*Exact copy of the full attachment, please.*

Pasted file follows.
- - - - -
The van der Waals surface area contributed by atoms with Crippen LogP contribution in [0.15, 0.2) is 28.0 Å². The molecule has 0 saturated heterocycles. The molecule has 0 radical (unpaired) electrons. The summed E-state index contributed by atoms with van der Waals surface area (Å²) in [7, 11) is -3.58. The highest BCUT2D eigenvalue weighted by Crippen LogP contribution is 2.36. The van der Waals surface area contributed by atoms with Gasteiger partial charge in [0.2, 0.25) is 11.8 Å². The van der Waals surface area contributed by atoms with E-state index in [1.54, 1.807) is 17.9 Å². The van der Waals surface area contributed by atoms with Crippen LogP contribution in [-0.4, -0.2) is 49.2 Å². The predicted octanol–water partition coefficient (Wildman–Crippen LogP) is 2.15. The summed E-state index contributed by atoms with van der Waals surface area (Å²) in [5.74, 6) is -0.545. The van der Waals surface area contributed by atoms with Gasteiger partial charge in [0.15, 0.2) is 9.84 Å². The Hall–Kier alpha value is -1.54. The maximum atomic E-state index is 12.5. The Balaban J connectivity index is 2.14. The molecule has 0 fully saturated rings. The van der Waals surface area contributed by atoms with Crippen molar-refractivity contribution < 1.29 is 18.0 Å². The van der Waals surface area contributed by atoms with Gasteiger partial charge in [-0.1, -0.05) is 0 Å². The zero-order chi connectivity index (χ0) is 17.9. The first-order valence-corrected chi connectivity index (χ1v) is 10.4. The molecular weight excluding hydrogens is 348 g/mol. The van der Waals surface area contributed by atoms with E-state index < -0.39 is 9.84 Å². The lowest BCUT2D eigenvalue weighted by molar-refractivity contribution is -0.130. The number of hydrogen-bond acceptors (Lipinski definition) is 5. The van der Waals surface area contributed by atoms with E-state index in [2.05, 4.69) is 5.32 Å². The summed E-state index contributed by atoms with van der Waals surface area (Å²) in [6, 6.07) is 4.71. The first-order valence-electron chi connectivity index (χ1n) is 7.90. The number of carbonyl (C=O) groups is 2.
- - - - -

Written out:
The van der Waals surface area contributed by atoms with Crippen LogP contribution in [0.15, 0.2) is 28.0 Å². The molecule has 0 saturated heterocycles. The molecule has 0 radical (unpaired) electrons. The summed E-state index contributed by atoms with van der Waals surface area (Å²) in [7, 11) is -3.58. The highest BCUT2D eigenvalue weighted by Crippen LogP contribution is 2.36. The van der Waals surface area contributed by atoms with Gasteiger partial charge in [0.2, 0.25) is 11.8 Å². The van der Waals surface area contributed by atoms with E-state index in [1.54, 1.807) is 17.9 Å². The van der Waals surface area contributed by atoms with Crippen LogP contribution in [-0.4, -0.2) is 49.2 Å². The predicted octanol–water partition coefficient (Wildman–Crippen LogP) is 2.15. The summed E-state index contributed by atoms with van der Waals surface area (Å²) in [5.74, 6) is -0.545. The van der Waals surface area contributed by atoms with Gasteiger partial charge in [0.15, 0.2) is 9.84 Å². The Hall–Kier alpha value is -1.54. The maximum atomic E-state index is 12.5. The Balaban J connectivity index is 2.14. The molecule has 0 fully saturated rings. The van der Waals surface area contributed by atoms with Crippen molar-refractivity contribution < 1.29 is 18.0 Å². The van der Waals surface area contributed by atoms with Gasteiger partial charge in [-0.1, -0.05) is 0 Å². The zero-order chi connectivity index (χ0) is 17.9. The first-order valence-corrected chi connectivity index (χ1v) is 10.4. The molecular weight excluding hydrogens is 348 g/mol. The van der Waals surface area contributed by atoms with E-state index < -0.39 is 9.84 Å². The lowest BCUT2D eigenvalue weighted by molar-refractivity contribution is -0.130. The number of hydrogen-bond acceptors (Lipinski definition) is 5. The van der Waals surface area contributed by atoms with E-state index in [2.05, 4.69) is 5.32 Å². The summed E-state index contributed by atoms with van der Waals surface area (Å²) in [6, 6.07) is 4.71. The first-order valence-electron chi connectivity index (χ1n) is 7.90. The number of carbonyl (C=O) groups is 2.